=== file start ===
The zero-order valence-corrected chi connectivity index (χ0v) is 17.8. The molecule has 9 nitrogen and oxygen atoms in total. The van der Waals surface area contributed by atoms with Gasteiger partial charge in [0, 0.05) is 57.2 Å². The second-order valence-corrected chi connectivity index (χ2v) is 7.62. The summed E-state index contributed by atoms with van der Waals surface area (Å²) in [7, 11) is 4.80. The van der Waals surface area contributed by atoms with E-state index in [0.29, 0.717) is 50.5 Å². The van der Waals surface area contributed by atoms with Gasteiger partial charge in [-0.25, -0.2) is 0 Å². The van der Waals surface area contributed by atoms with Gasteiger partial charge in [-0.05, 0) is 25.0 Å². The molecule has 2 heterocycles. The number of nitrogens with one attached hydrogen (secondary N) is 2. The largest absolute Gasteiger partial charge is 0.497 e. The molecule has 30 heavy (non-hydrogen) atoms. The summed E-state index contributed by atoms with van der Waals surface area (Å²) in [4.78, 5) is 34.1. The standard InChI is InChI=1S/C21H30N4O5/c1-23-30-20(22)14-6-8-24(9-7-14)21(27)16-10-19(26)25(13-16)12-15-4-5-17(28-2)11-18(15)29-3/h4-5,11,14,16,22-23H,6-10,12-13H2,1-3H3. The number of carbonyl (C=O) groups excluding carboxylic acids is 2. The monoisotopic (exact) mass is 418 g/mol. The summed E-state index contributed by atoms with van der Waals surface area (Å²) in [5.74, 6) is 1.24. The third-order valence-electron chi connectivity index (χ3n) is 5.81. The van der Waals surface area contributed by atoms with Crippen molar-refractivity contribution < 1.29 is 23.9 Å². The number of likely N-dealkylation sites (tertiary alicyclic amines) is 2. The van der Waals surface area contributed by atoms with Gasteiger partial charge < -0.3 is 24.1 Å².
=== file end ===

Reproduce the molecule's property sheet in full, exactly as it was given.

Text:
The zero-order valence-corrected chi connectivity index (χ0v) is 17.8. The molecule has 9 nitrogen and oxygen atoms in total. The van der Waals surface area contributed by atoms with Gasteiger partial charge in [0, 0.05) is 57.2 Å². The second-order valence-corrected chi connectivity index (χ2v) is 7.62. The summed E-state index contributed by atoms with van der Waals surface area (Å²) in [7, 11) is 4.80. The van der Waals surface area contributed by atoms with E-state index in [0.29, 0.717) is 50.5 Å². The van der Waals surface area contributed by atoms with Gasteiger partial charge in [-0.25, -0.2) is 0 Å². The van der Waals surface area contributed by atoms with Gasteiger partial charge in [-0.05, 0) is 25.0 Å². The molecule has 2 heterocycles. The number of nitrogens with one attached hydrogen (secondary N) is 2. The largest absolute Gasteiger partial charge is 0.497 e. The molecule has 30 heavy (non-hydrogen) atoms. The summed E-state index contributed by atoms with van der Waals surface area (Å²) in [4.78, 5) is 34.1. The standard InChI is InChI=1S/C21H30N4O5/c1-23-30-20(22)14-6-8-24(9-7-14)21(27)16-10-19(26)25(13-16)12-15-4-5-17(28-2)11-18(15)29-3/h4-5,11,14,16,22-23H,6-10,12-13H2,1-3H3. The number of carbonyl (C=O) groups excluding carboxylic acids is 2. The monoisotopic (exact) mass is 418 g/mol. The summed E-state index contributed by atoms with van der Waals surface area (Å²) in [5.74, 6) is 1.24. The third-order valence-electron chi connectivity index (χ3n) is 5.81. The van der Waals surface area contributed by atoms with Crippen molar-refractivity contribution < 1.29 is 23.9 Å². The number of likely N-dealkylation sites (tertiary alicyclic amines) is 2. The van der Waals surface area contributed by atoms with Gasteiger partial charge < -0.3 is 24.1 Å².